Microsoft & .NET.NETC# TIP: Converting & Sending Sockets Data with a Leading Length Value

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Most articles that illustrate how to send data via sockets tend to focus on sending and receiving simple textual data. While this is certainly useful, one very common practical need is to prefix a length value to the data being sent. However, when you start sending and receiving numeric data via sockets, you have to be aware of conversion issues in terms of what type of machine is on the other end of the connection. Specifically, you need to know how to convert numeric data from the local machine’s format (host order) to the industry standard format for sending sockets data (network order).

Note: If the terms host order, network order, little-endian, or big-endian are new to you or you’d like a refresher on these terms, please refer to my article entitled “Sockets Byte-Ordering Primer.”

Basically, there are two main helper classes/methods that you’ll need to know about when sending data over sockets. The first is the IPAddress.HostToNetworkOrder method. This method takes a value and converts it from the host (local machine’s) format to network order (big-endian). Note that I didn’t say that it converts little-endian to big-endian because there are times when the host order will be big-endian. It’s always a good idea to convert to network order even if both machines use big-endian format because, as with today’s abilities to move code from one platform to another, you never know when someone might want to run your code on a different platform than the one you originally designed it for. The second method is the Encoding class, which can be used to convert a String object into a byte array—as required by the Socket.Send method.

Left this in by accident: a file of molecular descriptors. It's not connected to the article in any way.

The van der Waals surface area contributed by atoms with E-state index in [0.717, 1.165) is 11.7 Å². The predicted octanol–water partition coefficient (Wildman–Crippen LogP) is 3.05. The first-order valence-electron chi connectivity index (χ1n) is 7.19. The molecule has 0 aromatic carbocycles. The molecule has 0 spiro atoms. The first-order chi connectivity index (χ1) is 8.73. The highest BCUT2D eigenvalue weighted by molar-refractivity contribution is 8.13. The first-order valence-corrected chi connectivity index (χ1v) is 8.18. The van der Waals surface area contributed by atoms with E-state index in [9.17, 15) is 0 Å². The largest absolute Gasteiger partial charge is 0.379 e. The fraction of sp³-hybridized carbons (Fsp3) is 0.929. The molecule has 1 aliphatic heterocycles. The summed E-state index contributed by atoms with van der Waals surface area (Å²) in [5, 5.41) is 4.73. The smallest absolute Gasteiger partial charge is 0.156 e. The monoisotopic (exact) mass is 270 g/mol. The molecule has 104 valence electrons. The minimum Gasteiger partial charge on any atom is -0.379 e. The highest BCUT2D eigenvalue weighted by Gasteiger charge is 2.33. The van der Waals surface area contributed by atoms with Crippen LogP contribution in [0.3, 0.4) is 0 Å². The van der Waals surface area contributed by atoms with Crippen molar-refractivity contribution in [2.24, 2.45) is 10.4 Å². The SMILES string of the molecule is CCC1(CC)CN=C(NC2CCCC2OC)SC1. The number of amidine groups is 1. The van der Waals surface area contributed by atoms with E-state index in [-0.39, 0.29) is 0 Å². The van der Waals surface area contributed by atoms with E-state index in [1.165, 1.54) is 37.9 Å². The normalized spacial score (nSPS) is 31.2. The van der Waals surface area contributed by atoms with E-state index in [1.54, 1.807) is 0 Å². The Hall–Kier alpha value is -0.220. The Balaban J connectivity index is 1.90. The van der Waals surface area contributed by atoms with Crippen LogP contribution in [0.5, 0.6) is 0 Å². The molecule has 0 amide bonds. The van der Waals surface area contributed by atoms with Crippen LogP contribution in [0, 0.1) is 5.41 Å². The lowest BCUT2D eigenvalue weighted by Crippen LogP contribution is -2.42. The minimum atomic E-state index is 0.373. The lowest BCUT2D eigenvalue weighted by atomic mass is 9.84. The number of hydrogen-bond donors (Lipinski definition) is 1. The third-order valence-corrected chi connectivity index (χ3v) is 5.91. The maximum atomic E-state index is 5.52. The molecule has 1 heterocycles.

Below I present to you a simple SendRequest method that takes a socket object and a string value to be sent and then prefixes the numeric value of the string’s length to the data before sending it. The function performs the following steps:

  • The length of the data to be transferred is determined via the String.Length property.
  • Converts the string’s length value from host order to network order using the IPAddress. HostToNetworkOrder method.
  • The Socket.Send method only works with byte arrays so the sample converts the length to that data typeusing with the Encoding.ASCII.GetBytes method.
  • The length value is then sent via the Socket.Send method.
  • The string value to send to the remote machine is copied into a byte array via the Encoding.ASCII.GetBytes method. (Note that for a Unicode value, I could have used the Encoding.Unicode.GetBytes method.)
  • The string value is sent to the remote machine via Socket.Send.
void SendRequest(Socket socket, string request)
   // get string length
   int reqLen = request.Length;

   // convert string length value to network order
   int reqLenH2N = IPAddress.HostToNetworkOrder(reqLen);

   // get string length value into a byte array -- for use with
   // Socket.Send
   byte[] reqLenArray = BitConverter.GetBytes(reqLenH2N);

   // send the length value
   socket.Send(reqLenArray, 4, System.Net.Sockets.SocketFlags.None);

   // copy string to a byte array
   byte[] dataArray = Encoding.ASCII.GetBytes(request);

   // send the string array
   socket.Send(dataArray, reqLen,

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